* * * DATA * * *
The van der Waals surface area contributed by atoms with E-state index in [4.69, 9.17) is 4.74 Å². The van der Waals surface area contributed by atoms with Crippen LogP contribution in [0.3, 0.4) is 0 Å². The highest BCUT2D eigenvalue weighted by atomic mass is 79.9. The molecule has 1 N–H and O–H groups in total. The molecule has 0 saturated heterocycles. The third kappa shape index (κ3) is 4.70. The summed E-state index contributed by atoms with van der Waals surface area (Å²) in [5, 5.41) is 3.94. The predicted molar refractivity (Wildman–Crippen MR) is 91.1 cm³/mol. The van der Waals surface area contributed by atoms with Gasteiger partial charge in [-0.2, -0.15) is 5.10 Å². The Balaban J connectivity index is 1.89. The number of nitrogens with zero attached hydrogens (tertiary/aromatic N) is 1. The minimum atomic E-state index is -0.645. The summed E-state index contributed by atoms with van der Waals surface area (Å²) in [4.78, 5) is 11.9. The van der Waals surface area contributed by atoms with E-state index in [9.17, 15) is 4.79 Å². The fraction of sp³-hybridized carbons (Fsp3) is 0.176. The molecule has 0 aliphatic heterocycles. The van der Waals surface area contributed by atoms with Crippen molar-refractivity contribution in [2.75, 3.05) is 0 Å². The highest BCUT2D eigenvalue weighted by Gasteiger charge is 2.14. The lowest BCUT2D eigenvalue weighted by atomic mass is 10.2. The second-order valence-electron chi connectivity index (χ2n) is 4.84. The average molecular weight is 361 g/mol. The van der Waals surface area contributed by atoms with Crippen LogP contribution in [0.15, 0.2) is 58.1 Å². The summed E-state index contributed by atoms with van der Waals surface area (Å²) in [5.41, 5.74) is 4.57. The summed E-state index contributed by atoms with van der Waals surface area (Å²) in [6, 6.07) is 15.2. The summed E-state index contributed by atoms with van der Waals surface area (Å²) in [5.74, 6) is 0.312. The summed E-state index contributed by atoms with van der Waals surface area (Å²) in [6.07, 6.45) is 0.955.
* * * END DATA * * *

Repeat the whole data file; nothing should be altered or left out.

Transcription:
The van der Waals surface area contributed by atoms with E-state index in [4.69, 9.17) is 4.74 Å². The van der Waals surface area contributed by atoms with Crippen LogP contribution in [0.3, 0.4) is 0 Å². The highest BCUT2D eigenvalue weighted by atomic mass is 79.9. The molecule has 1 N–H and O–H groups in total. The molecule has 0 saturated heterocycles. The third kappa shape index (κ3) is 4.70. The summed E-state index contributed by atoms with van der Waals surface area (Å²) in [5, 5.41) is 3.94. The predicted molar refractivity (Wildman–Crippen MR) is 91.1 cm³/mol. The van der Waals surface area contributed by atoms with Gasteiger partial charge in [-0.2, -0.15) is 5.10 Å². The Balaban J connectivity index is 1.89. The number of nitrogens with zero attached hydrogens (tertiary/aromatic N) is 1. The minimum atomic E-state index is -0.645. The summed E-state index contributed by atoms with van der Waals surface area (Å²) in [4.78, 5) is 11.9. The van der Waals surface area contributed by atoms with E-state index in [9.17, 15) is 4.79 Å². The fraction of sp³-hybridized carbons (Fsp3) is 0.176. The molecule has 0 aliphatic heterocycles. The van der Waals surface area contributed by atoms with Crippen molar-refractivity contribution in [2.75, 3.05) is 0 Å². The highest BCUT2D eigenvalue weighted by Gasteiger charge is 2.14. The lowest BCUT2D eigenvalue weighted by atomic mass is 10.2. The second-order valence-electron chi connectivity index (χ2n) is 4.84. The average molecular weight is 361 g/mol. The van der Waals surface area contributed by atoms with Crippen LogP contribution in [0.15, 0.2) is 58.1 Å². The summed E-state index contributed by atoms with van der Waals surface area (Å²) in [5.41, 5.74) is 4.57. The summed E-state index contributed by atoms with van der Waals surface area (Å²) in [6, 6.07) is 15.2. The summed E-state index contributed by atoms with van der Waals surface area (Å²) in [5.74, 6) is 0.312. The summed E-state index contributed by atoms with van der Waals surface area (Å²) in [6.07, 6.45) is 0.955.